It is not enough to point out a problem; there must be a solution. The first step in this solution is to support and endorse the creation of a Space Corps as a separate military branch. The basic plan was created and endorsed by President Trump, Vice President Pence, and Congressmen Mike Rogers (R-AL) and Jim Cooper (D-TN).
A Space Corps, independent of the other service branches, would begin by prioritizing the U.S. mission in space, create plans to clean up dangerous space debris and eliminate the natural threats that could emanate from space, such as errant asteroids. This new service would be responsible for creating a true spacefaring component of our national security. To do so, the Space Corps will need its own academy, training, uniforms, budget and hierarchy.
Foes of the Space Corps: Status Quo Military and Left-Wing Politicians
However, this proposal faces two unlikely foes. The first enemy is the “status quo” brass in the Pentagon, who understand that a new service would mean different priorities, budgets and officers. They fear that payment for these additions would come from their service budgets.
We saw this shadow play before in our nation’s history, when General Henry “Hap” Arnold pushed for the creation of an independent Air Force in the aftermath of World War II. This makes the Air Force’s opposition to the Space Corps the ultimate irony.
The Air Force and the Navy have the most to “lose” from a bureaucratic perspective and a potential loss of some of their missions. This is a good reason why grand strategy should never be left to generals and admirals of the status quo.
The other opposition comes from many on the left wing of American politics who instinctively dislike any increase in defense spending. They will automatically bemoan the “militarization of space” as if that is a choice we actually have. Meanwhile, Russia and China already made changes in their defense strategies in 2015 that put them squarely on this road to a more active role in space.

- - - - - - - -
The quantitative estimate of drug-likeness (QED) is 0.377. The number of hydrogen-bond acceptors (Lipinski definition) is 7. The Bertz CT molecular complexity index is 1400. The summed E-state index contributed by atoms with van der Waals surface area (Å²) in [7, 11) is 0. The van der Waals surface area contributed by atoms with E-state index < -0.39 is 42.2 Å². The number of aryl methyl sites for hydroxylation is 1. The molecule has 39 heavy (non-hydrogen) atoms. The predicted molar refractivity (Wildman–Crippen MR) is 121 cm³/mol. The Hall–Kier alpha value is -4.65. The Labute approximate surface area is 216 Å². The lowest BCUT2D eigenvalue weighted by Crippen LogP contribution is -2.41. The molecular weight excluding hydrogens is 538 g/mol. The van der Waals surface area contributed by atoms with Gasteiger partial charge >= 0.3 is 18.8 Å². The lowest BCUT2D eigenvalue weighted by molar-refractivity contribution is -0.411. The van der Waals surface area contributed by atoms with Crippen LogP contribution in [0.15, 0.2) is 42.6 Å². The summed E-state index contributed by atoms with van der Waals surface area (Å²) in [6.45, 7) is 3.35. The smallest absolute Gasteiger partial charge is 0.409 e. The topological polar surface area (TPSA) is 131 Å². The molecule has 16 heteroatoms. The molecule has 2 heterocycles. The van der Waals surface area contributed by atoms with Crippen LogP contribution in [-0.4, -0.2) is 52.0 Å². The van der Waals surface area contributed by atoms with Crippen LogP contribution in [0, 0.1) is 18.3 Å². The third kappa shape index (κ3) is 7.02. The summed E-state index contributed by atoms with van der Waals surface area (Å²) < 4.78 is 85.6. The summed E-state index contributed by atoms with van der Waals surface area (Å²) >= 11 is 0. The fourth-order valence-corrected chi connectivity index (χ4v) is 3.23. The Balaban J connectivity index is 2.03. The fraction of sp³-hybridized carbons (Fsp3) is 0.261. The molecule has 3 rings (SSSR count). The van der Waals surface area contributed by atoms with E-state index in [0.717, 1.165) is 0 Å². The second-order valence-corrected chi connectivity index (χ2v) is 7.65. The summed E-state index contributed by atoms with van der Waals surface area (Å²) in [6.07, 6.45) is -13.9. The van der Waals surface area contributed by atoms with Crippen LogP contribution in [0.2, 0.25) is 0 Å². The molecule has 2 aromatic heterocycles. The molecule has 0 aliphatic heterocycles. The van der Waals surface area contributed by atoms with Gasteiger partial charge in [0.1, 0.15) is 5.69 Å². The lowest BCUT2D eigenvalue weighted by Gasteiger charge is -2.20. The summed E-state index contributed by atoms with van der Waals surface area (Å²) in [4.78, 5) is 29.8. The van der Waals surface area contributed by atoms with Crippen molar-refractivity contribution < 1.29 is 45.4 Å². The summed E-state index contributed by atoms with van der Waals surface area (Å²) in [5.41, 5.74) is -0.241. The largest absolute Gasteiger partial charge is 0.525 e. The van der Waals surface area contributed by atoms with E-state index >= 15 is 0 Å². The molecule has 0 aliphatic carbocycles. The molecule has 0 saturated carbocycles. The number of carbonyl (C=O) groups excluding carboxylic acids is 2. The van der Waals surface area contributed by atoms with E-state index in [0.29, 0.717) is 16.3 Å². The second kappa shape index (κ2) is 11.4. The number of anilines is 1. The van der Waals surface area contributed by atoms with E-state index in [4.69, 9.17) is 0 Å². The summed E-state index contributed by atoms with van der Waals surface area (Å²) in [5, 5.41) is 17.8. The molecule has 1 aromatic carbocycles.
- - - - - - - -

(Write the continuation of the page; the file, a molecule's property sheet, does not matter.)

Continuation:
In an interview with the author, General Peter Worden, former Director of the NASA Ames Research Center, summed it up best:
“The first human settlements will be in place on the moon within a decade, and large-scale space manufacturing starts soon after. By the middle of the [21st] century, the global economy will likely be based on space resources. These developments are, and will increasingly be, driven by private commercial concerns. Now is the time for us to consider the security underpinnings of human expansion into outer space. The concept of a military force, a Space Corps, to protect and nurture this expansion is a key question for today. The history of human expansion into unknown regions shows that military capabilities are necessary. Why should outer space be any different?”
To keep the United States in its position of primacy, we must reinvigorate our space program because any future military conflicts will be won by the nation that achieves dominance in space. The 5,000-year evolution and history of military technology have proven the validity of this trajectory.
If we surrender to the status quo mindset of the mid-20th century, we will be surrendering more than our imagination and innovation. We will be surrendering our nation’s peace.
About the Author
Dr. Lamont Colucci has experience as a diplomat with the U.S. Department of State and is today an associate professor of politics and government at Ripon College. He is also a Senior Fellow in National Security Affairs at the American Foreign Policy Council, a Senior Advisor in National Security for Contingent Security, and is an Advisor on National Security and Foreign Affairs to the NATO-oriented Conference of Defense Associations Institute. He is a speaker and author of multiple books, articles and editorials.